"The vote is precious, it is almost sacred, it is the most powerful nonviolent instrument or tool that we have in a democratic society, and we must use it. So, you must go out all across America, and tell young people, and people not so young, tell all of us: Vote! The vote is powerful."
– Congressman John Lewis, Making Change Happen at SXSL
On October 3rd the White House held their first South by South Lawn (SXSL), a smaller replication of Austin's SXSW. The entire day was inspiring, and innovative. I'm really proud to have had the Craig Newmark Foundation sponsor SXSL alongside National Geographic, DAQRI, Exelon Foundation, Hyatt, Obvious Ventures, Sara & Evan Williams Foundation, Simons Foundation, Starbucks, and Target. I was represented there by my team. This is about civic engagement, and doing what's right for our country.
One of the panels, Making Change Happen, had lots of great advice and perspectives from the people who really have their boots on the ground doing good work. The panel was centered around the question, What role do citizens have in bringing real and lasting change to our country?
“America is not the project of any one person,” President Obama said in Selma last year. “The single-most powerful word in our democracy is the word ‘We.'” Topics that the panel covered ranged from the struggle for LGBT rights to shining a new light on the enduring struggle for civil rights, and a conversation about Black Lives Matter. The folks on this panel have transformed hashtags into movements and have delivered real progress. The panel was introduced by The Honorable John Lewis (Congressman and Civil Rights Activist), and moderated by Anil Dash (Entrepreneur and Activist). The panelists were: Brittany Packnett (VP of National Community Alliances at Teach For America and Co-founder of Campaign Zero), Carmen Rojas, (CEO of The Workers Lab), and Evan Wolfson (Founder and President of Freedom to Marry).
While this barely begins to cover it, here's a recap of some of the exhibits and events from SXSL:
Solitary Confinement Virtual Reality (VR) – Folks had the opportunity to learn firsthand what it’s like to be locked up in solitary confinement in a VR experience that placed the viewer inside a 6×9-foot cell with little more than a bed and toilet. It was a 9-minute experience that allowed people to witness the psychological impacts of confinement like blurred vision, hallucinations, and a sense of floating – things that may occur after long-term sensory deprivation. The innovative documentary, conceived by The Guardian and created in collaboration with The Mill, was generated using game engine technology, using first person accounts.
Cancer Moonshot – At the Cancer Moonshoot booth, people could interact with tech and experience the future of cancer care, share how they’ve been affected by cancer as part of a compiled video diary, and learn about volunteer opportunities. One of the points was to illustrate how wearable tech can enable greater collaboration between cancer patients, physicians, and scientists to improve cancer care.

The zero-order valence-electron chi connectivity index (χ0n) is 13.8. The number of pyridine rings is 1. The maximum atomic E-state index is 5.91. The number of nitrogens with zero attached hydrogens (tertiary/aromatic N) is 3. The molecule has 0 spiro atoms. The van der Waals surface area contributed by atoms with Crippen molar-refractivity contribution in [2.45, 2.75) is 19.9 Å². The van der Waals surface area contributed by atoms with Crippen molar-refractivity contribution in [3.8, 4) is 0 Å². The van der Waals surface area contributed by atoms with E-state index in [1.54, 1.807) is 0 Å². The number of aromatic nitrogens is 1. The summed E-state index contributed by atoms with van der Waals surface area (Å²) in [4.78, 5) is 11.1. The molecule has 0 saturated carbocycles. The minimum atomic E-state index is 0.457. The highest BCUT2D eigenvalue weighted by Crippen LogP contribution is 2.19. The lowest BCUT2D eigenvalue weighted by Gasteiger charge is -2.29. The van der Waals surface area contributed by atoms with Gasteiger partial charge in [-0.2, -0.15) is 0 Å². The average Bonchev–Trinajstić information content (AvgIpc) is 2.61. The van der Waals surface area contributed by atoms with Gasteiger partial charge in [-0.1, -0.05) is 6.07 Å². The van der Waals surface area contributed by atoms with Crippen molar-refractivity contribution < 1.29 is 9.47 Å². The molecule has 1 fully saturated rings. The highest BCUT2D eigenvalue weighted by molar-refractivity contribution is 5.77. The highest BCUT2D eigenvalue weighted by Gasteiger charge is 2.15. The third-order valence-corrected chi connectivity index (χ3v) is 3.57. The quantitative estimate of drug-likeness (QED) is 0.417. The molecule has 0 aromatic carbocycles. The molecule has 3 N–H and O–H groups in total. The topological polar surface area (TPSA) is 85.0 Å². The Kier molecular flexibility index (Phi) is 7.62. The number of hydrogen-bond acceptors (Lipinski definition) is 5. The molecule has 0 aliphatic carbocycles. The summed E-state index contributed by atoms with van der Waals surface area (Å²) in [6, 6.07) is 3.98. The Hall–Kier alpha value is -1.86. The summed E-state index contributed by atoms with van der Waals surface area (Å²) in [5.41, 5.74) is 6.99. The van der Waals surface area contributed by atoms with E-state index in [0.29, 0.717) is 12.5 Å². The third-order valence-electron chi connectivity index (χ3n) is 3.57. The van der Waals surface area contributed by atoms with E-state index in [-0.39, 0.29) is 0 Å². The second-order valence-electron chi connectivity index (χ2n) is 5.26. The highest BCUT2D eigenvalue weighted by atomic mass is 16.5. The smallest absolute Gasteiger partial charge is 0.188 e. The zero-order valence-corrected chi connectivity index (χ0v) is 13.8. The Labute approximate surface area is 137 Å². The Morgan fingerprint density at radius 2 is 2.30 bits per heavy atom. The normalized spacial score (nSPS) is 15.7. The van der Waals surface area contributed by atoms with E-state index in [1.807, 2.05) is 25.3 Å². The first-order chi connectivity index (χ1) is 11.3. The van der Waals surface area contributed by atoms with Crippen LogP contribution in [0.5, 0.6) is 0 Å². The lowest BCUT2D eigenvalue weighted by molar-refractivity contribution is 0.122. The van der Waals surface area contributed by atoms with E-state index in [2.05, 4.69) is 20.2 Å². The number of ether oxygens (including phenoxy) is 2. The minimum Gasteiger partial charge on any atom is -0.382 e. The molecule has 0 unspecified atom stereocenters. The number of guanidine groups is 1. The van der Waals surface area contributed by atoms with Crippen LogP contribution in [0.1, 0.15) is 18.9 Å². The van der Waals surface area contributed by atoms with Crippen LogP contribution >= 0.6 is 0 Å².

#FacesOfFounders – This new campaign's celebrating the millions of diverse entrepreneurs nationwide. As I've mentioned previously (and through my work with the Women Startup Challenge), women entrepreneurs and entrepreneurs of color are often left out of the conversation, and the funding streams. #FacesOfFounders was launched by the Case Foundation, the Blackstone Charitable Foundation, Google for Entrepreneurs, UBS and Fast Company. Their goal's to redefine who is and can be an entrepreneur.
Food + Future – This group of entrepreneurs is exploring the future of food, solving major food challenges, and building food-related businesses. Target, IDEO, and MIT Media Lab are collaborating to help people understand more about their food. The interactive space featured three initiatives:
– POLY helps kids understand where their food comes from through fun, interactive classroom experiments.
– Illuminate helps individuals and companies understand exactly what they are selling and buying — and how their choices will personally impact people.
– The Open Agriculture initiative helps farmers of all size understand the science of their environment in order to help them create healthier, more sustainable food systems.
Seed to Stove – Lots of places around the world don't have access to efficient, sustainable and affordable clean cooking technologies. The Seed to Stove exhibit featured clean cookstove demonstrations by Chef José Andrés and his team. These are the folks who also support DC Central Kitchen, an organization replacing homelessness, addiction, and incarceration in DC with culinary classes.
If you were at SXSL, or tuned into the live-stream, what was your favorite part? If you missed it, you can watch the panels here. I'd love to hear what civic engagement this inspired for you. This shouldn't be a one-time event, but an ongoing conversation. And, please, remember to vote in November 8th!